About This Issue


by the Editorial Collective

‘Science for the People’ Vol. 6, No. 1, January 1974, p. 2 – 3

What can one man do, my friend
What can one man do
To fight pollution in the air
That’s closing in from everywhere?
There is one thing you can do, my friend.


CONTRIBUTORS: Richard England, David Jhirad, Madison SftP , Jim Moore, New York City SESPA, Bob Park, Stonybrook SftP

EDITORIAL COLLECTIVE: Paolo Bazzicalupo, Ross Feldberg, Jennifer Lilburn, Jeanne Olivier

LETTERING: Dave Chidakel and Jeanne Olivier


pg. 11    Liberation
pg. 19    Liberation
pg. 24    FreeForAll
pg. 29    H. Cartier Bresson, Man and Machine, The Viking Press
pg. 31    Liberation
pg. 32    The AMRC Papers
pg. 36    M.B. Schnapper, American Labor, A Pictorial Social History, Public Affairs Press


The November editorial collective regrets the following errors in the previous issue of SftP.

*Maurice Bazin wrote the unsigned article “At the Side of the Workers.”

*Dave Culver, Rosario Morales, Naomi Culver, and Dick Levins wrote the report of actions at the  International Genetics Congress (including the Critique of the Green Revolution), not the Berkely SESPA chapter as indicated.

*Andrew Zimbalist wrote the unsigned article “Workers Control: Its Structure under Allende.”

EDITORIAL PRACTICE: Each issue of Science for the People is prepared by a collective, assembled from volunteers by a committee made up of the collectives of the past calendar year. A collective carries out all editorial, production, and distribution functions for one issue. The following is a distillation of the actual practice of the past collectives.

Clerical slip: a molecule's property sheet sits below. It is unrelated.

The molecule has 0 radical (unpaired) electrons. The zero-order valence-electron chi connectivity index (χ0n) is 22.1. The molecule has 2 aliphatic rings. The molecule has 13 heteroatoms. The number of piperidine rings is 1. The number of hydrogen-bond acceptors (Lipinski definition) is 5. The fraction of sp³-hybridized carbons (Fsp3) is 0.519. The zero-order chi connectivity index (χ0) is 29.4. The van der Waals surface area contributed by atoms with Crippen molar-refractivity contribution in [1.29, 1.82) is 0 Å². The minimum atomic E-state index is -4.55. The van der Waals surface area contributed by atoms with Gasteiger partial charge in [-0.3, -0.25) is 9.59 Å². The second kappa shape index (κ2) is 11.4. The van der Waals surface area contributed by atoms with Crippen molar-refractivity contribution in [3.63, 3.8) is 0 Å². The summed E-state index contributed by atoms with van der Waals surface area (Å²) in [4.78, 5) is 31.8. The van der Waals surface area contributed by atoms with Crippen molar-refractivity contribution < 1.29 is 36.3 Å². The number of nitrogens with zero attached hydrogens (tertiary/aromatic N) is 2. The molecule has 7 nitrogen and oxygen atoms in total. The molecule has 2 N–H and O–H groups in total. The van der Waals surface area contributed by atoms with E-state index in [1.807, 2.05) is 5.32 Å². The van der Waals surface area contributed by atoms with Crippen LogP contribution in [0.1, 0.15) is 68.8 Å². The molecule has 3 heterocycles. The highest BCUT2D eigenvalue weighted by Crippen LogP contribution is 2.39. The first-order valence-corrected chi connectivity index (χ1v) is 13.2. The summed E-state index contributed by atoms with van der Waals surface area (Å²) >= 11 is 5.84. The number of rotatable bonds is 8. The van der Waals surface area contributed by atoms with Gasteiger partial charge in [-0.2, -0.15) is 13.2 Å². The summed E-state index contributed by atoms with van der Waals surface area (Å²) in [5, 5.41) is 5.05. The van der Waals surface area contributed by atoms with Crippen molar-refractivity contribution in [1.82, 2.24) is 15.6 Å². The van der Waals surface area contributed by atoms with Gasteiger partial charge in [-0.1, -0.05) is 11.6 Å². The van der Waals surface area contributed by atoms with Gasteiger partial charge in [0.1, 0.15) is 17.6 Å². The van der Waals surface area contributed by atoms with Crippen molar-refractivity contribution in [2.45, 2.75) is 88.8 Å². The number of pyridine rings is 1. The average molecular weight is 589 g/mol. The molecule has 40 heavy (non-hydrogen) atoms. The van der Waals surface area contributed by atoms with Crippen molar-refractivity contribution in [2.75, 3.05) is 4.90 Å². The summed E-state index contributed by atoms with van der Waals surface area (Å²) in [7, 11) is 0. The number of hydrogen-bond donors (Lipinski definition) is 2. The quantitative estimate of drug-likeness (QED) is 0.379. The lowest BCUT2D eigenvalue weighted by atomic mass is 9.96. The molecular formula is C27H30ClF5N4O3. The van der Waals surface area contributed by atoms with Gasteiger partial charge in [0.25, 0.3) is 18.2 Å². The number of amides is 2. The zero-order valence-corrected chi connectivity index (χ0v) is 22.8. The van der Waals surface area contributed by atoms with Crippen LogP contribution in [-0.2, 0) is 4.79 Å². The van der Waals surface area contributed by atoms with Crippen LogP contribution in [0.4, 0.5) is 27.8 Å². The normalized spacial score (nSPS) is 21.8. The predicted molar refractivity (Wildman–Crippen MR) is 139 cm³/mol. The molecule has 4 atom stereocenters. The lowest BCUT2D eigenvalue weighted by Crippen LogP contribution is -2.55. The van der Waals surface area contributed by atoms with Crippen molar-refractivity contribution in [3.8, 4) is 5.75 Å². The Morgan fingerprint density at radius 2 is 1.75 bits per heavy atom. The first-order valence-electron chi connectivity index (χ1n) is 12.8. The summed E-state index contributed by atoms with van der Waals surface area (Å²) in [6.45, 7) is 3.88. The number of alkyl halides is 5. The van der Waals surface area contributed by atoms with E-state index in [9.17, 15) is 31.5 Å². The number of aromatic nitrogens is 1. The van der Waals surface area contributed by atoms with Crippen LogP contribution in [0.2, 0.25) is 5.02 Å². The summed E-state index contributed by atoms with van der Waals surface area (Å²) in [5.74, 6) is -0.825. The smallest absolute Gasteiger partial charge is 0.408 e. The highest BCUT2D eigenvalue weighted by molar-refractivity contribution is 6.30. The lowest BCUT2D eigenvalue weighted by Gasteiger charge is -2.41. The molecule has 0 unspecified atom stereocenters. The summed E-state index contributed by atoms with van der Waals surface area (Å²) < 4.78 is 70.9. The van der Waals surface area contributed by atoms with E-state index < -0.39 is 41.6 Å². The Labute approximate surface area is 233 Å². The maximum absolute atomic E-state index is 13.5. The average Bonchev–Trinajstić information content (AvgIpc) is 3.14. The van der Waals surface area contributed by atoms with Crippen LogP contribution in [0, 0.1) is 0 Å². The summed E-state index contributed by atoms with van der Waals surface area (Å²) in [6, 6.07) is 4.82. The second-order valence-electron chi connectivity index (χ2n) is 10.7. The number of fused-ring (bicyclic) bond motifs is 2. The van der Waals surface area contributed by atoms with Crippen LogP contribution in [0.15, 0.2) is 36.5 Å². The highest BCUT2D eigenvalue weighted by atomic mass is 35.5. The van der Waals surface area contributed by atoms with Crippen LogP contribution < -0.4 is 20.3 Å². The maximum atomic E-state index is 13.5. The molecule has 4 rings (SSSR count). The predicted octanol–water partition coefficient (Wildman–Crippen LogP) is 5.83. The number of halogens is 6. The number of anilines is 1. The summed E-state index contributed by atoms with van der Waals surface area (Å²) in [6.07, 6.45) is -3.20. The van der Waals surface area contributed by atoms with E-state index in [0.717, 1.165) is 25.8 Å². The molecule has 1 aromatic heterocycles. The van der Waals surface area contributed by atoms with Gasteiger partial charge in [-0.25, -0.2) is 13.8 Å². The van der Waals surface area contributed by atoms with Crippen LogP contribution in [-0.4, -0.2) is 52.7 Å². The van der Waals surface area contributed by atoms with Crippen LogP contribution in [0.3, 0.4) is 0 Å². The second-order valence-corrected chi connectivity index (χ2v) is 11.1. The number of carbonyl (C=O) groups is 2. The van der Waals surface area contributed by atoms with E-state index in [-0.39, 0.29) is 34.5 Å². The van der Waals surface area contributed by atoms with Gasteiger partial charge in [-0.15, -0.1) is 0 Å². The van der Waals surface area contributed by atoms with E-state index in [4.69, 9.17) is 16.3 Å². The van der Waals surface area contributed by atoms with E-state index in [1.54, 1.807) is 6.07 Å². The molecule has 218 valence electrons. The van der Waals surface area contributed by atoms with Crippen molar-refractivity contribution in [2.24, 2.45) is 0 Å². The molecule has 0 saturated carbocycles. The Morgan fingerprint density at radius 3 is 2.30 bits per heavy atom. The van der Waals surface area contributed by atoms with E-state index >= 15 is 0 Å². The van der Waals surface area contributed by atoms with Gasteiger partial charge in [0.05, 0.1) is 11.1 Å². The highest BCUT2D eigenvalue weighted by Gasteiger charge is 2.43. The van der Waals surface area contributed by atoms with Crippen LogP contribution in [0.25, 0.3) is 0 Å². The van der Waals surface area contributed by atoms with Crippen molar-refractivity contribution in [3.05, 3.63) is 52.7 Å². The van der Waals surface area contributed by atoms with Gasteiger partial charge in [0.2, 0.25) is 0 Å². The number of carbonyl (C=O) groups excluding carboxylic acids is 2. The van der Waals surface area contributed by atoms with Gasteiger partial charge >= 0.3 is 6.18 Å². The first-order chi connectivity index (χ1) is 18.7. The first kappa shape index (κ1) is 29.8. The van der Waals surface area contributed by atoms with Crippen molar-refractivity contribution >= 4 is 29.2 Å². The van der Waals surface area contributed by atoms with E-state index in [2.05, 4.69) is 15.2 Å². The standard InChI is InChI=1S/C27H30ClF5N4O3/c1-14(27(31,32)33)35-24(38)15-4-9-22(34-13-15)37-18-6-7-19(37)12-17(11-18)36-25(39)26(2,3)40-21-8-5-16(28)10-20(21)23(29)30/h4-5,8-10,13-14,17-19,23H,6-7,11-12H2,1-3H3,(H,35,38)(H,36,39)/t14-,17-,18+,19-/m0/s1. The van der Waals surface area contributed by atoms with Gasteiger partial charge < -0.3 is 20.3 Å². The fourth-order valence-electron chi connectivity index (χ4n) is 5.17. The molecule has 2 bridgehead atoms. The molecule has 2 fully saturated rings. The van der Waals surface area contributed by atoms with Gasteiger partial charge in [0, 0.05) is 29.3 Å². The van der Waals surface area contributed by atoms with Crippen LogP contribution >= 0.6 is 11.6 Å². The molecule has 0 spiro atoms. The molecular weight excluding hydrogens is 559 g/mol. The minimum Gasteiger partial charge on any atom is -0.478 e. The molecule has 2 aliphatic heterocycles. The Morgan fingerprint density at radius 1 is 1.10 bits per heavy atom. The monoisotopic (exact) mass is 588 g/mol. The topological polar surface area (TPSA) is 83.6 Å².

Due dates: Articles received by the first week of an odd-numbered month can generally be considered for the magazine to be issued on the 15th of the next month.

Form: One of the ways you can help is to submit double-spaced typewritten manuscripts with ample margins. If you can send six copies, that helps even more. One of the few founding principles of SESPA is that articles must be signed (a pseudonym is acceptable).

Criteria for acceptance: SESPA Newsletter, predecessor to Science for the People, was pledged to print everything submitted. It is no longer feasible to continue this policy, although the practice thus far has been to print all articles descriptive of SESPA/Science for the People activities. Considerably more discrimination is applied to analytical articles. These are expected to reflect the general political outlook of Science for the People. All articles are judged on the basis of length, style, subject and content.

Editorial Procedure: The content of each issue is determined by unanimous consent of the collective. Where extensive rewriting of an article is required, the preference of the collective is to discuss the changes with the author. If this is not practical, reasons for rejection are sent to the author. An attempt is made to convey suggestions for improvement. If an article is late or excluded for lack of space, or if it has non-unanimous support, it is generally passed on to the next collective.

Editorial statements: Unsigned articles are statements of the editorial collective.

Opportunities for participation: Volunteers for editorial collectives should be aware that each issue requires a substantial contribution of time and energy for an eight-week period. Help is always appreciated and provides an opportunity for the helper to learn, and for the collective to get to know a prospective member. There are presently plans to move the magazine production to other cities. This will increase the opportunity for participation. For legal purposes Science for the People has become incorporated.


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